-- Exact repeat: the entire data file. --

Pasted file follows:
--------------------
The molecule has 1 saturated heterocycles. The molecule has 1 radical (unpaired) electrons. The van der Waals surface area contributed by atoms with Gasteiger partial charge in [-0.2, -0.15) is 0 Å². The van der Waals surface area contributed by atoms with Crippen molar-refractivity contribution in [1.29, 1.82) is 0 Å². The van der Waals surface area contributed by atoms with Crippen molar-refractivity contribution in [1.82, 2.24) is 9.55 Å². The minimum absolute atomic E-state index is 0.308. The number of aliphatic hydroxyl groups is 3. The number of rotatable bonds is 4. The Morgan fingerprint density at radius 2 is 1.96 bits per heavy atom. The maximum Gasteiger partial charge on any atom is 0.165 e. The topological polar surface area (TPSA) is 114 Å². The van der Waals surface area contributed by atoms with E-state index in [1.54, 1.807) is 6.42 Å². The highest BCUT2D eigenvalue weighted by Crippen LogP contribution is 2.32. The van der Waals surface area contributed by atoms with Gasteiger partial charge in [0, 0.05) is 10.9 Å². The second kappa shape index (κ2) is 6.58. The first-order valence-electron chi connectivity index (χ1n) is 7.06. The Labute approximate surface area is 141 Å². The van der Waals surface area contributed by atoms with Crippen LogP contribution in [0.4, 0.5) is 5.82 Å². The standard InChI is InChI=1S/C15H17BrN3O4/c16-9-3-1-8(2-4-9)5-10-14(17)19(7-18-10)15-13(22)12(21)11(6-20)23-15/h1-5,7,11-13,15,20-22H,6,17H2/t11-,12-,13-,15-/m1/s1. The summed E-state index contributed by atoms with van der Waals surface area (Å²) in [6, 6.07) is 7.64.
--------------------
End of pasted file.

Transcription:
The molecule has 1 saturated heterocycles. The molecule has 1 radical (unpaired) electrons. The van der Waals surface area contributed by atoms with Gasteiger partial charge in [-0.2, -0.15) is 0 Å². The van der Waals surface area contributed by atoms with Crippen molar-refractivity contribution in [1.29, 1.82) is 0 Å². The van der Waals surface area contributed by atoms with Crippen molar-refractivity contribution in [1.82, 2.24) is 9.55 Å². The minimum absolute atomic E-state index is 0.308. The number of aliphatic hydroxyl groups is 3. The number of rotatable bonds is 4. The Morgan fingerprint density at radius 2 is 1.96 bits per heavy atom. The maximum Gasteiger partial charge on any atom is 0.165 e. The topological polar surface area (TPSA) is 114 Å². The van der Waals surface area contributed by atoms with E-state index in [1.54, 1.807) is 6.42 Å². The highest BCUT2D eigenvalue weighted by Crippen LogP contribution is 2.32. The van der Waals surface area contributed by atoms with Gasteiger partial charge in [0, 0.05) is 10.9 Å². The second kappa shape index (κ2) is 6.58. The first-order valence-electron chi connectivity index (χ1n) is 7.06. The Labute approximate surface area is 141 Å². The van der Waals surface area contributed by atoms with Crippen LogP contribution in [0.4, 0.5) is 5.82 Å². The standard InChI is InChI=1S/C15H17BrN3O4/c16-9-3-1-8(2-4-9)5-10-14(17)19(7-18-10)15-13(22)12(21)11(6-20)23-15/h1-5,7,11-13,15,20-22H,6,17H2/t11-,12-,13-,15-/m1/s1. The summed E-state index contributed by atoms with van der Waals surface area (Å²) in [6, 6.07) is 7.64.